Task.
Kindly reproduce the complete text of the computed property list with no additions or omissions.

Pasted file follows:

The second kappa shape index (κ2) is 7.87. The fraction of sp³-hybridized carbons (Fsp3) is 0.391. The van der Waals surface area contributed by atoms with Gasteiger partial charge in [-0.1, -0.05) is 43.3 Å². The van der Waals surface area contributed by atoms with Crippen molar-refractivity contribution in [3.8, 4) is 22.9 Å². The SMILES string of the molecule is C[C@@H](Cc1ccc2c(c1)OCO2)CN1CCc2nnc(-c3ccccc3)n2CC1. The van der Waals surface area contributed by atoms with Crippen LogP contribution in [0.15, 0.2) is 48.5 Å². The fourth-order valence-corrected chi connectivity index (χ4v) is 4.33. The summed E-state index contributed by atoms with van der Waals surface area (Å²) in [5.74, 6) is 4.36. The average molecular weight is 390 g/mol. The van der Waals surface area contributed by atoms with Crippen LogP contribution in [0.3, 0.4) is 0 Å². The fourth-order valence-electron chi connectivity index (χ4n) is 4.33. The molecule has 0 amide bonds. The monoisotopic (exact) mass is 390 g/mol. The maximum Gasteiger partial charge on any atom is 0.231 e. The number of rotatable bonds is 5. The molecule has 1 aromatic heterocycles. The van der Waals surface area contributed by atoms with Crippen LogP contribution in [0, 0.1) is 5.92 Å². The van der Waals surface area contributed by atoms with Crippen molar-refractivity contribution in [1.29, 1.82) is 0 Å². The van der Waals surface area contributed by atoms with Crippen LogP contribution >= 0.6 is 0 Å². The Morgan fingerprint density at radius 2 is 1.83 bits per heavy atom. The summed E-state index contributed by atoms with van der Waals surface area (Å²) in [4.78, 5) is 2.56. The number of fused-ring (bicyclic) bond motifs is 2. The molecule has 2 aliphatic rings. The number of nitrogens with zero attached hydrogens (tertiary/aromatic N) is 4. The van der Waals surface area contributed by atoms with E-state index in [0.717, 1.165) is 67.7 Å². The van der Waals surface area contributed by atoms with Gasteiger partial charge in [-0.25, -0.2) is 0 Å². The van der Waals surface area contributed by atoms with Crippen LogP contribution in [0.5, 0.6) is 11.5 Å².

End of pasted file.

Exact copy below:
The second kappa shape index (κ2) is 7.87. The fraction of sp³-hybridized carbons (Fsp3) is 0.391. The van der Waals surface area contributed by atoms with Gasteiger partial charge in [-0.1, -0.05) is 43.3 Å². The van der Waals surface area contributed by atoms with Crippen molar-refractivity contribution in [3.8, 4) is 22.9 Å². The SMILES string of the molecule is C[C@@H](Cc1ccc2c(c1)OCO2)CN1CCc2nnc(-c3ccccc3)n2CC1. The van der Waals surface area contributed by atoms with Crippen LogP contribution in [0.15, 0.2) is 48.5 Å². The fourth-order valence-corrected chi connectivity index (χ4v) is 4.33. The summed E-state index contributed by atoms with van der Waals surface area (Å²) in [5.74, 6) is 4.36. The average molecular weight is 390 g/mol. The van der Waals surface area contributed by atoms with Crippen LogP contribution in [0.3, 0.4) is 0 Å². The fourth-order valence-electron chi connectivity index (χ4n) is 4.33. The molecule has 0 amide bonds. The monoisotopic (exact) mass is 390 g/mol. The maximum Gasteiger partial charge on any atom is 0.231 e. The number of rotatable bonds is 5. The molecule has 1 aromatic heterocycles. The van der Waals surface area contributed by atoms with Crippen LogP contribution in [0, 0.1) is 5.92 Å². The van der Waals surface area contributed by atoms with Crippen molar-refractivity contribution in [1.29, 1.82) is 0 Å². The van der Waals surface area contributed by atoms with Crippen LogP contribution >= 0.6 is 0 Å². The Morgan fingerprint density at radius 2 is 1.83 bits per heavy atom. The summed E-state index contributed by atoms with van der Waals surface area (Å²) in [4.78, 5) is 2.56. The number of fused-ring (bicyclic) bond motifs is 2. The molecule has 2 aliphatic rings. The number of nitrogens with zero attached hydrogens (tertiary/aromatic N) is 4. The van der Waals surface area contributed by atoms with E-state index in [0.717, 1.165) is 67.7 Å². The van der Waals surface area contributed by atoms with Gasteiger partial charge in [-0.25, -0.2) is 0 Å². The van der Waals surface area contributed by atoms with Crippen LogP contribution in [0.5, 0.6) is 11.5 Å².